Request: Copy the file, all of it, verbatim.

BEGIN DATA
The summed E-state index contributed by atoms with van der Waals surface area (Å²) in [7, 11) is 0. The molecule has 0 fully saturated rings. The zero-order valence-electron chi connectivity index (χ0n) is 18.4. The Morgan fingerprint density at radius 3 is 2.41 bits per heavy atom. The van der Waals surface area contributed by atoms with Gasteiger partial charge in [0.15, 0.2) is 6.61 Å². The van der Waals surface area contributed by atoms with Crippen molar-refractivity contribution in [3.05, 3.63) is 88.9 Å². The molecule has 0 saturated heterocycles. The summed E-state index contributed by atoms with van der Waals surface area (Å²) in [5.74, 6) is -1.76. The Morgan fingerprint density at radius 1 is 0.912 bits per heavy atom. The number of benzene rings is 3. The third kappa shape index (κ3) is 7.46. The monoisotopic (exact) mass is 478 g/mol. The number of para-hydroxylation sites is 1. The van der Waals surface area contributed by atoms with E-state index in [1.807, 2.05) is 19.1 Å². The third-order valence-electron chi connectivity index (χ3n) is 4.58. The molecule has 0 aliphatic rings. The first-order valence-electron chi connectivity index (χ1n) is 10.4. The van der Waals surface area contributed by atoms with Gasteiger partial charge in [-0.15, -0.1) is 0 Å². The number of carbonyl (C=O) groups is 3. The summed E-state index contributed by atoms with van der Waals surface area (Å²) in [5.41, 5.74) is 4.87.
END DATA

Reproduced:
The summed E-state index contributed by atoms with van der Waals surface area (Å²) in [7, 11) is 0. The molecule has 0 fully saturated rings. The zero-order valence-electron chi connectivity index (χ0n) is 18.4. The Morgan fingerprint density at radius 3 is 2.41 bits per heavy atom. The van der Waals surface area contributed by atoms with Gasteiger partial charge in [0.15, 0.2) is 6.61 Å². The van der Waals surface area contributed by atoms with Crippen molar-refractivity contribution in [3.05, 3.63) is 88.9 Å². The molecule has 0 saturated heterocycles. The summed E-state index contributed by atoms with van der Waals surface area (Å²) in [5.74, 6) is -1.76. The Morgan fingerprint density at radius 1 is 0.912 bits per heavy atom. The number of benzene rings is 3. The third kappa shape index (κ3) is 7.46. The monoisotopic (exact) mass is 478 g/mol. The number of para-hydroxylation sites is 1. The van der Waals surface area contributed by atoms with E-state index in [1.807, 2.05) is 19.1 Å². The third-order valence-electron chi connectivity index (χ3n) is 4.58. The molecule has 0 aliphatic rings. The first-order valence-electron chi connectivity index (χ1n) is 10.4. The van der Waals surface area contributed by atoms with Gasteiger partial charge in [-0.15, -0.1) is 0 Å². The number of carbonyl (C=O) groups is 3. The summed E-state index contributed by atoms with van der Waals surface area (Å²) in [5.41, 5.74) is 4.87.